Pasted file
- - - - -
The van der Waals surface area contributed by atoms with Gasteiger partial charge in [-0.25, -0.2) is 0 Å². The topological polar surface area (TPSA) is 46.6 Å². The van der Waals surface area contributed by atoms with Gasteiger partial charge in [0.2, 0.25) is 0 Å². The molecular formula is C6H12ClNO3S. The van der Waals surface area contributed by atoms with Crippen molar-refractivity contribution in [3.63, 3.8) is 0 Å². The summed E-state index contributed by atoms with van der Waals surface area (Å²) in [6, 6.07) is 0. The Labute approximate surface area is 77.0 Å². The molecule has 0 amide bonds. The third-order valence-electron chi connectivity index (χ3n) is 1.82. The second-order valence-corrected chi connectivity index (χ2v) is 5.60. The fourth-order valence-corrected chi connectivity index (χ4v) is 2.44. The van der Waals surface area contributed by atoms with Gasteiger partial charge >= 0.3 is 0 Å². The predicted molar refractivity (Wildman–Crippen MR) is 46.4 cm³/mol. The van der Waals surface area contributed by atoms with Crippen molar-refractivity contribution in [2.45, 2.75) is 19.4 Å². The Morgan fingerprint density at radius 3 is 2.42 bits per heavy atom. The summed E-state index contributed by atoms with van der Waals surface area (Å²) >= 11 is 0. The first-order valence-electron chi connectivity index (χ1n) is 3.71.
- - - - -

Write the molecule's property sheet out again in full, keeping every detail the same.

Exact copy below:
The van der Waals surface area contributed by atoms with Gasteiger partial charge in [-0.25, -0.2) is 0 Å². The topological polar surface area (TPSA) is 46.6 Å². The van der Waals surface area contributed by atoms with Gasteiger partial charge in [0.2, 0.25) is 0 Å². The molecular formula is C6H12ClNO3S. The van der Waals surface area contributed by atoms with Crippen molar-refractivity contribution in [3.63, 3.8) is 0 Å². The summed E-state index contributed by atoms with van der Waals surface area (Å²) in [6, 6.07) is 0. The Labute approximate surface area is 77.0 Å². The molecule has 0 amide bonds. The third-order valence-electron chi connectivity index (χ3n) is 1.82. The second-order valence-corrected chi connectivity index (χ2v) is 5.60. The fourth-order valence-corrected chi connectivity index (χ4v) is 2.44. The van der Waals surface area contributed by atoms with Gasteiger partial charge >= 0.3 is 0 Å². The predicted molar refractivity (Wildman–Crippen MR) is 46.4 cm³/mol. The van der Waals surface area contributed by atoms with Crippen molar-refractivity contribution in [2.45, 2.75) is 19.4 Å². The Morgan fingerprint density at radius 3 is 2.42 bits per heavy atom. The summed E-state index contributed by atoms with van der Waals surface area (Å²) >= 11 is 0. The first-order valence-electron chi connectivity index (χ1n) is 3.71.